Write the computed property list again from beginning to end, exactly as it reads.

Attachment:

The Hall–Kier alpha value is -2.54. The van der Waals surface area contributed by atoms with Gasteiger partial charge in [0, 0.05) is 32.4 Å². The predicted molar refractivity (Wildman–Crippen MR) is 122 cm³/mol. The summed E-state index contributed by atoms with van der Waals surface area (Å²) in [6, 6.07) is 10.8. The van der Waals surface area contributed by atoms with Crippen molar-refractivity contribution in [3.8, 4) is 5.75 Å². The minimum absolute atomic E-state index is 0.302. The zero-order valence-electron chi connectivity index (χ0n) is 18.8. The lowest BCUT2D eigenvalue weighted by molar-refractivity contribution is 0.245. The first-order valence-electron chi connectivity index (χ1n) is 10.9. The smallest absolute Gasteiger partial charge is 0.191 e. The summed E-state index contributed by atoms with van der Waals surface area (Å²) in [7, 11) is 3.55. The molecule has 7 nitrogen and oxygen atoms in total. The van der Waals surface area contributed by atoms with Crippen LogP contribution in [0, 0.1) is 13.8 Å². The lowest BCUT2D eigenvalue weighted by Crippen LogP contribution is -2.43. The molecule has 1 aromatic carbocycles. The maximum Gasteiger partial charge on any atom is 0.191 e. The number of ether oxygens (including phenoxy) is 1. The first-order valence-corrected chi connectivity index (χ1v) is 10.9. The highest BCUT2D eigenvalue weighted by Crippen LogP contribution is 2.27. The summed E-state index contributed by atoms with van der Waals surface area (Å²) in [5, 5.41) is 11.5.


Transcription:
The Hall–Kier alpha value is -2.54. The van der Waals surface area contributed by atoms with Gasteiger partial charge in [0, 0.05) is 32.4 Å². The predicted molar refractivity (Wildman–Crippen MR) is 122 cm³/mol. The summed E-state index contributed by atoms with van der Waals surface area (Å²) in [6, 6.07) is 10.8. The van der Waals surface area contributed by atoms with Crippen molar-refractivity contribution in [3.8, 4) is 5.75 Å². The minimum absolute atomic E-state index is 0.302. The zero-order valence-electron chi connectivity index (χ0n) is 18.8. The lowest BCUT2D eigenvalue weighted by molar-refractivity contribution is 0.245. The first-order valence-electron chi connectivity index (χ1n) is 10.9. The smallest absolute Gasteiger partial charge is 0.191 e. The summed E-state index contributed by atoms with van der Waals surface area (Å²) in [7, 11) is 3.55. The molecule has 7 nitrogen and oxygen atoms in total. The van der Waals surface area contributed by atoms with Crippen LogP contribution in [0, 0.1) is 13.8 Å². The lowest BCUT2D eigenvalue weighted by Crippen LogP contribution is -2.43. The molecule has 1 aromatic carbocycles. The maximum Gasteiger partial charge on any atom is 0.191 e. The number of ether oxygens (including phenoxy) is 1. The first-order valence-corrected chi connectivity index (χ1v) is 10.9. The highest BCUT2D eigenvalue weighted by Crippen LogP contribution is 2.27. The summed E-state index contributed by atoms with van der Waals surface area (Å²) in [5, 5.41) is 11.5.